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Publication numberUS20040062440 A1
Publication typeApplication
Application numberUS 10/261,917
Publication dateApr 1, 2004
Filing dateOct 1, 2002
Priority dateOct 1, 2002
Also published asUS7085434, US7573478, US20060251329
Publication number10261917, 261917, US 2004/0062440 A1, US 2004/062440 A1, US 20040062440 A1, US 20040062440A1, US 2004062440 A1, US 2004062440A1, US-A1-20040062440, US-A1-2004062440, US2004/0062440A1, US2004/062440A1, US20040062440 A1, US20040062440A1, US2004062440 A1, US2004062440A1
InventorsDeepak Srinivasa
Original AssigneeInternational Business Machines Corporation
Export CitationBiBTeX, EndNote, RefMan
External Links: USPTO, USPTO Assignment, Espacenet
Sprite recognition in animated sequences
US 20040062440 A1
Abstract
Sprite identification in animated sequences is achieved by performing three separate but related procedures, namely (i) identification of the sprite, (ii) identification of the background and (iii) identification of the identified sprite's translation path. By analysing a sequence of frames, sprite definition is first established. Then, using the definition of the sprite, a determination is made of the background image and translation path taken. This analysis allows the animated sequence to be compressed in a format in which the background and the sprites are separately identified.
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Claims(27)
I claim:
1. A method of identifying a translating sprite in a selection of image frames in an animated sequence, the method comprising the steps of:
(i) determining differences in each of three pairs of first, second and third frames, to identify respective representations of the sprites in each pair of two frames;
(ii) determining a rectangle bounding the two respective sprite representations in each of the three pairs of three frames;
(iii) selecting only a portion of the second frame within a bounded rectangle of the second frame and the third frame to produce a first masked frame;
(iv) horizontally and vertically inverting the selected portion of the second frame within the first masked frame to produce a first inverted frame;
(v) selecting only a portion of the first inverted frame within a bounded rectangle of the first frame and third frame to produce a second masked frame;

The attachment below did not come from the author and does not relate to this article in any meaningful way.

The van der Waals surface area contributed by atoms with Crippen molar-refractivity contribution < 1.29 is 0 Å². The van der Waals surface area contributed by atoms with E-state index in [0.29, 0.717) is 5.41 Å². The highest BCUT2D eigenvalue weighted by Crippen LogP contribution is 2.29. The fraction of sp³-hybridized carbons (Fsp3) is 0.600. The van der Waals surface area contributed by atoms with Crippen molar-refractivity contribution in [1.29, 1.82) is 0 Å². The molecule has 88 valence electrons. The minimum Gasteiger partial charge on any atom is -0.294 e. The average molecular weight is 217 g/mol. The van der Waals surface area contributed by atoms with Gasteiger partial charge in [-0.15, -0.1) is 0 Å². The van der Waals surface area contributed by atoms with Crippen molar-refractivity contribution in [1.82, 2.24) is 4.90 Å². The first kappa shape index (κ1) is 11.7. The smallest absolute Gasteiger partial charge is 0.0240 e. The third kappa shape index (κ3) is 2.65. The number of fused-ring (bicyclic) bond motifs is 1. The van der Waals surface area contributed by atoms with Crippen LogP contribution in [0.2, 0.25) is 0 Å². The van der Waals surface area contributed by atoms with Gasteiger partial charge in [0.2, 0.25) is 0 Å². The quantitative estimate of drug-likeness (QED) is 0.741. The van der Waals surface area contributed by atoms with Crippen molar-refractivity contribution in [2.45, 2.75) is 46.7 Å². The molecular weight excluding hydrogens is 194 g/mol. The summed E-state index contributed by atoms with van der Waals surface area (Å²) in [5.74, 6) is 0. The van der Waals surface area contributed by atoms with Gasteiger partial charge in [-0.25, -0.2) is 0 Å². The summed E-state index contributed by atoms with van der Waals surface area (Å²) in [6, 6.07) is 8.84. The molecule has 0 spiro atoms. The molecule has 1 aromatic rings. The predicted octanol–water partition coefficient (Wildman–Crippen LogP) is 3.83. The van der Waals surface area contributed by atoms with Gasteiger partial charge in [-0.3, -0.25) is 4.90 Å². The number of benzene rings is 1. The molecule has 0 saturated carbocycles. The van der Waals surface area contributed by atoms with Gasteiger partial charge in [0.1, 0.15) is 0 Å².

(vi) horizontally and vertically inverting the selected portion of the second masked frame within the second masked frame to produce a second inverted frame;
(vii) selecting only a portion of the second inverted frame within a bounded rectangle of the first frame and second frame to produce a third masked frame; and
(viii) comparing the third masked frame and the first frame to identify the sprite within the first frame.
2. The method as claimed in claim 1, wherein said step (i) of determining differences in pairs of frames involves a XOR operation on two operand frames.
3. The method as claimed in claim 2, wherein the XOR operation produces (a) white pixels where the corresponding pixels of the two operand frames match, and (b) black pixels where the corresponding pixels of the two operand frames do not match.
4. The method as claimed in claim 1, wherein said steps (iii), (v) and (vii) of selecting only a portion of a frame involves a masking operation.
5. The method as claimed in claim 4, wherein the masking operation produces white pixels outside of the bounded rectangle, and retains original pixels within the bounded pixels.
6. The method as claimed in claim 1, further comprising the step of: performing steps (i) to (viii) as many times as there are frames in an animation sequence.
7. The method as claimed in claim 1, wherein the first, second and third frames are respectively frames F1, Fn, and F2 of an animation sequence comprising frames F1 to Fn.
8. The method as claimed in claim 7, further comprising the steps of:
repeating steps (i) to (viii) for first, second and third frames F1, Fi and Fi+1, for i having successive values from 2 to n−1; and
updating a result frame produced by each series of steps (i) to (viii) by comparing the result with a result from the next iteration of steps (i) to (viii).
9. Computer software, recorded on a medium, for identifying translating sprites in animated sequences, the computer software comprising: